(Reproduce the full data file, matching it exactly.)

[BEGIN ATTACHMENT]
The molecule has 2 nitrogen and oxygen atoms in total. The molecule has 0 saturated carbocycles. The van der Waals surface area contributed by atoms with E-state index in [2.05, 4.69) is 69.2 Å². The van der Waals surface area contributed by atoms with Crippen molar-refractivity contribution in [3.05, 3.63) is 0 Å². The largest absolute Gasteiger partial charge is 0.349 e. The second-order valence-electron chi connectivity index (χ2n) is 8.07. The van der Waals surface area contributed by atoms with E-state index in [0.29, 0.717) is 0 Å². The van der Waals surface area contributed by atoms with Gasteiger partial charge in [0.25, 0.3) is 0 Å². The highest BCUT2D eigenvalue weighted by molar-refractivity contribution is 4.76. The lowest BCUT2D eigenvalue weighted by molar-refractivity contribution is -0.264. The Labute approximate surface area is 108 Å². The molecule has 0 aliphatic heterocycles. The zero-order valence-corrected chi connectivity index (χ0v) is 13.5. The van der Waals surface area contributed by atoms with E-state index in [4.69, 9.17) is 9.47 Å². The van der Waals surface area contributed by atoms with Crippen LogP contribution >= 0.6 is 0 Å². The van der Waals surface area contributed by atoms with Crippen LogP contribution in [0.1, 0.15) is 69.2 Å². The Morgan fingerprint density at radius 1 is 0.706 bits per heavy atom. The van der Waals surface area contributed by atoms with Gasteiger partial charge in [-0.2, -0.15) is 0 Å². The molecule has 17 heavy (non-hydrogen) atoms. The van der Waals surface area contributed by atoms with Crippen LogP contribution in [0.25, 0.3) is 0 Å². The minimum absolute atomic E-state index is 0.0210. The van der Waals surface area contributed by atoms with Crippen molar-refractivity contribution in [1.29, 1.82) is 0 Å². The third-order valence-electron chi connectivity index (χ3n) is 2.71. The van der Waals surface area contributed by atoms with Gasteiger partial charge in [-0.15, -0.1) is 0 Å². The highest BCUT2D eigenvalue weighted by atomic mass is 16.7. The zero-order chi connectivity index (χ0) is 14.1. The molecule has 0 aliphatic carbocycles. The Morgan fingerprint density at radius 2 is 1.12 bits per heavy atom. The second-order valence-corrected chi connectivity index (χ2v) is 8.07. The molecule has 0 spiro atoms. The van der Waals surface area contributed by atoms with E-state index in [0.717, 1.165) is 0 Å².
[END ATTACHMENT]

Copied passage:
The molecule has 2 nitrogen and oxygen atoms in total. The molecule has 0 saturated carbocycles. The van der Waals surface area contributed by atoms with E-state index in [2.05, 4.69) is 69.2 Å². The van der Waals surface area contributed by atoms with Crippen molar-refractivity contribution in [3.05, 3.63) is 0 Å². The largest absolute Gasteiger partial charge is 0.349 e. The second-order valence-electron chi connectivity index (χ2n) is 8.07. The van der Waals surface area contributed by atoms with E-state index in [0.29, 0.717) is 0 Å². The van der Waals surface area contributed by atoms with Gasteiger partial charge in [0.25, 0.3) is 0 Å². The highest BCUT2D eigenvalue weighted by molar-refractivity contribution is 4.76. The lowest BCUT2D eigenvalue weighted by molar-refractivity contribution is -0.264. The Labute approximate surface area is 108 Å². The molecule has 0 aliphatic heterocycles. The zero-order valence-corrected chi connectivity index (χ0v) is 13.5. The van der Waals surface area contributed by atoms with E-state index in [4.69, 9.17) is 9.47 Å². The van der Waals surface area contributed by atoms with Crippen LogP contribution >= 0.6 is 0 Å². The van der Waals surface area contributed by atoms with Crippen LogP contribution in [0.1, 0.15) is 69.2 Å². The Morgan fingerprint density at radius 1 is 0.706 bits per heavy atom. The van der Waals surface area contributed by atoms with Gasteiger partial charge in [-0.2, -0.15) is 0 Å². The molecule has 17 heavy (non-hydrogen) atoms. The van der Waals surface area contributed by atoms with Crippen LogP contribution in [0.25, 0.3) is 0 Å². The minimum absolute atomic E-state index is 0.0210. The van der Waals surface area contributed by atoms with Crippen molar-refractivity contribution in [1.29, 1.82) is 0 Å². The third-order valence-electron chi connectivity index (χ3n) is 2.71. The van der Waals surface area contributed by atoms with Gasteiger partial charge in [-0.15, -0.1) is 0 Å². The highest BCUT2D eigenvalue weighted by atomic mass is 16.7. The zero-order chi connectivity index (χ0) is 14.1. The molecule has 0 aliphatic carbocycles. The Morgan fingerprint density at radius 2 is 1.12 bits per heavy atom. The second-order valence-corrected chi connectivity index (χ2v) is 8.07. The molecule has 0 spiro atoms. The van der Waals surface area contributed by atoms with E-state index in [0.717, 1.165) is 0 Å².